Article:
What is the Church’s role in family restoration?

Serving orphans by investing in birth families

Jan 9, 2020

Family comes in many different forms. There are nuclear families, extended families, and blended families. Some families grow through childbearing and some grow through fostering or adoption. And then there is the church family. 

From the very beginning, Scripture speaks to the importance of family. In Genesis 2:18, God says it isn’t good for man to be alone as he proceeds to create Eve. Adam’s response is beautiful poetry, and Scripture describes the union of husband and wife as a bond of one flesh, never meant to be broken. We see God establish the first family with the command to “Be fruitful and multiply and fill the earth . . .” (Gen 1:28). Marriage is a metaphorical expression of the gospel, of the profound mystery that is the union of Christ and his Bride (Eph. 5).

The physical family is a picture of the spiritual family that Christ has purchased with his blood: the Church. The New Testament speaks frequently of the Church functioning as a family. God is our Father (Matt. 6:9).Romans 8 even tells us that we have “received the Spirit of adoption as sons” (v.15) and that “The Spirit himself bears witness with our spirit that we are children of God, and if children then heirs” (v.16).  And in their many letters, the apostles refer to the readers as brothers and sisters. 

It’s obvious that family is important to our heavenly Father. Likewise, it should be important to us, his Church. So what are some ways that we can minister in a fallen creation where we continually see the family being attacked both from without and within? We are to bear with one another, to lift up the broken hearted, and be ambassadors of Christ to the hurting and vulnerable.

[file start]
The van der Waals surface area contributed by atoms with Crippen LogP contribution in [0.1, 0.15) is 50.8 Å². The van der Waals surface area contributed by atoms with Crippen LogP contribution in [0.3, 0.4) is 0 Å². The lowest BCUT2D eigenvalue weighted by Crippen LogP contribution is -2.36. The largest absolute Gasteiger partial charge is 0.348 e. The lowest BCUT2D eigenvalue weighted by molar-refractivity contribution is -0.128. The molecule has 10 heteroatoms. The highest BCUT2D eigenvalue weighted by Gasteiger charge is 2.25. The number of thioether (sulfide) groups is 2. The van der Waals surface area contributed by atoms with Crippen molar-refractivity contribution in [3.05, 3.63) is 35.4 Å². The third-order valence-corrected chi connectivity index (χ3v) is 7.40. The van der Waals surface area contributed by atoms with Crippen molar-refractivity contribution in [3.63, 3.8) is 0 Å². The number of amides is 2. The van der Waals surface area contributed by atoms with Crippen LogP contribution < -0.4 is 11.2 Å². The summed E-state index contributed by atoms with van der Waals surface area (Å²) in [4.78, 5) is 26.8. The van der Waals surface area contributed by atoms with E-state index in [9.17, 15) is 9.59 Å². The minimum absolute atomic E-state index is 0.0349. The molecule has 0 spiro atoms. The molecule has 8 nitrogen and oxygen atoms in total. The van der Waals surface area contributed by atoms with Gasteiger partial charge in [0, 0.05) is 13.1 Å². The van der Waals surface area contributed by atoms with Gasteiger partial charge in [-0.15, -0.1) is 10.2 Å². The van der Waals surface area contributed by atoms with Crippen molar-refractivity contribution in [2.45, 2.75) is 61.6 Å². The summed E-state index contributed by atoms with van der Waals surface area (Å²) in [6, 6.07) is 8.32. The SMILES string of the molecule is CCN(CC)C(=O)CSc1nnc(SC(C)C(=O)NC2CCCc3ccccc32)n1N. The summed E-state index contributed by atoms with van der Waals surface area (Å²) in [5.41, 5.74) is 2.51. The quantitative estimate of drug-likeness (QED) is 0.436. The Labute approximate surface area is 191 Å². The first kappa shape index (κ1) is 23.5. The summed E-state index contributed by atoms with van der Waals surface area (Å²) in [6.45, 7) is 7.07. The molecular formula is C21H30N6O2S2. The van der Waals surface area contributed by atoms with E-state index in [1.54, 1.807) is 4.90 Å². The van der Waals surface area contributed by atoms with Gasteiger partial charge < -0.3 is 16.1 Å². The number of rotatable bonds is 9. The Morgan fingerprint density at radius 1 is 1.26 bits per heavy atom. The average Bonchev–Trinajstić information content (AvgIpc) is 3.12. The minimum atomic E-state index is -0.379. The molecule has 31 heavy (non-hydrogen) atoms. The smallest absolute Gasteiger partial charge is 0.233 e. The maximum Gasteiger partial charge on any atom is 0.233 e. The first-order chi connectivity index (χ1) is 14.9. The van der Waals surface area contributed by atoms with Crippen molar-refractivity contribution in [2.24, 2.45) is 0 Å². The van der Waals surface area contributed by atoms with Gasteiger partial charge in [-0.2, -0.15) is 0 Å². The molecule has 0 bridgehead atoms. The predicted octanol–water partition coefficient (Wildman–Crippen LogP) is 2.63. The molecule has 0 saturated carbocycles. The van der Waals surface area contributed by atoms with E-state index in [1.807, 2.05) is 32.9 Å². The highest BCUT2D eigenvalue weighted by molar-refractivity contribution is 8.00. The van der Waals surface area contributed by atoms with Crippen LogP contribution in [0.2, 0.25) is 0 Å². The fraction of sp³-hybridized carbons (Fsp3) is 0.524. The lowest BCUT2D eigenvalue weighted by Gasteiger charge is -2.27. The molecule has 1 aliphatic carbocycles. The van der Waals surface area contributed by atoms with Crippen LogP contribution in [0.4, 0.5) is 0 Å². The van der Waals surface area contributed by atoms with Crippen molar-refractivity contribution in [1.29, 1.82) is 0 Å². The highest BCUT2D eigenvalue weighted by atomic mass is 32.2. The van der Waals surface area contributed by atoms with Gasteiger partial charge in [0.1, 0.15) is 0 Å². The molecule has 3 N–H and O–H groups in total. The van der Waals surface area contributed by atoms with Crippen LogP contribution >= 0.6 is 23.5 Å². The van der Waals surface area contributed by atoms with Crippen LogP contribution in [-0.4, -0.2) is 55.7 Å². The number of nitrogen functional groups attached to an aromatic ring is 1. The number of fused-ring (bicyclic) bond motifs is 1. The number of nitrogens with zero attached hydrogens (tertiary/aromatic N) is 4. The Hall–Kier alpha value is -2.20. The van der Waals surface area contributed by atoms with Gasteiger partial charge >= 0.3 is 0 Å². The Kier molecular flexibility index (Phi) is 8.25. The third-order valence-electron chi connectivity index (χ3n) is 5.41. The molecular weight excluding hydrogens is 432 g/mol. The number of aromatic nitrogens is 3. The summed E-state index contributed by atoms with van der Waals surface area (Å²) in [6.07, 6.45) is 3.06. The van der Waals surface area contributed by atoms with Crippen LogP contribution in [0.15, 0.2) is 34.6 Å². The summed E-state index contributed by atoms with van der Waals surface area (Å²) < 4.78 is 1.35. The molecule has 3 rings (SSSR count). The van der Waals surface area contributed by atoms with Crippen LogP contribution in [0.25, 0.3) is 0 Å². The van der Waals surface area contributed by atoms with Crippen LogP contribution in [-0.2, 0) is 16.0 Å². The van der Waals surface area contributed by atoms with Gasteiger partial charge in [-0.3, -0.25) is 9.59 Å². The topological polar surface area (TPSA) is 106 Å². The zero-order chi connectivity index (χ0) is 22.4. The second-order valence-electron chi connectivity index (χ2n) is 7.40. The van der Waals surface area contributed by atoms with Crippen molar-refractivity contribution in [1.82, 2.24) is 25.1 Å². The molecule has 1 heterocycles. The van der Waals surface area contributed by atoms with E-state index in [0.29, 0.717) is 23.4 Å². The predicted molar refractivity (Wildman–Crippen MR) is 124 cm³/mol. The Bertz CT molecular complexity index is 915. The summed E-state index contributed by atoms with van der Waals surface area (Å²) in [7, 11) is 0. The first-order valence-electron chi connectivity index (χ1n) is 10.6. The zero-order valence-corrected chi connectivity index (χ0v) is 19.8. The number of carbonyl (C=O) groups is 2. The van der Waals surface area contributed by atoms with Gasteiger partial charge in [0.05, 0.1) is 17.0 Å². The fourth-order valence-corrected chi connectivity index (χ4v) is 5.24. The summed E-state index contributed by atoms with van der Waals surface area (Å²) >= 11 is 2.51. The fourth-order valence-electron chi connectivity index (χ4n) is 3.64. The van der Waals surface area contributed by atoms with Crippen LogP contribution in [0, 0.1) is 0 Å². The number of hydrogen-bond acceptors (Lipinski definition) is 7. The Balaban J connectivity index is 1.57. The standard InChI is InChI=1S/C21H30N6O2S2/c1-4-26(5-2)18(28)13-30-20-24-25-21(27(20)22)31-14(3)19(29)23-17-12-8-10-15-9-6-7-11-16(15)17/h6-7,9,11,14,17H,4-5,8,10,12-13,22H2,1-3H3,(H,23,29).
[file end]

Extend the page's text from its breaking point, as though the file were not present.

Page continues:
Remembering the whole family

We celebrated National Adoption Month at the end of last year. While adoption is an important and beneficial option in our work of orphan care, it can not be our only option. According to a study published in 2012, about 37% of children who are placed in foster care then reunited with their birth family will later re-enter foster care. So what about these children? What can we do to care for them?

There are ministries of all kinds in regards to orphan care. Some are preventative, some help the immediate need, and some address the lasting effects. All types are needed. But what if in our desire to help vulnerable children in our midst, we are also able to care for the parents? Most of the parents in these situations are a product of generational cycles with little chance of breaking free without outside intervention. In addition, how can there be a truly lasting change without the presence of Christ and his gospel? 

Helping restore broken families

A ministry our church has been involved over the past year is called Families Count. It is a parenting class/program designed by Lifeline Children’s Services that works on the front end of the orphan crisis in an effort to prevent children from entering or repeatedly re-entering state care by providing birth parents with tools, support, and education to help them be successful.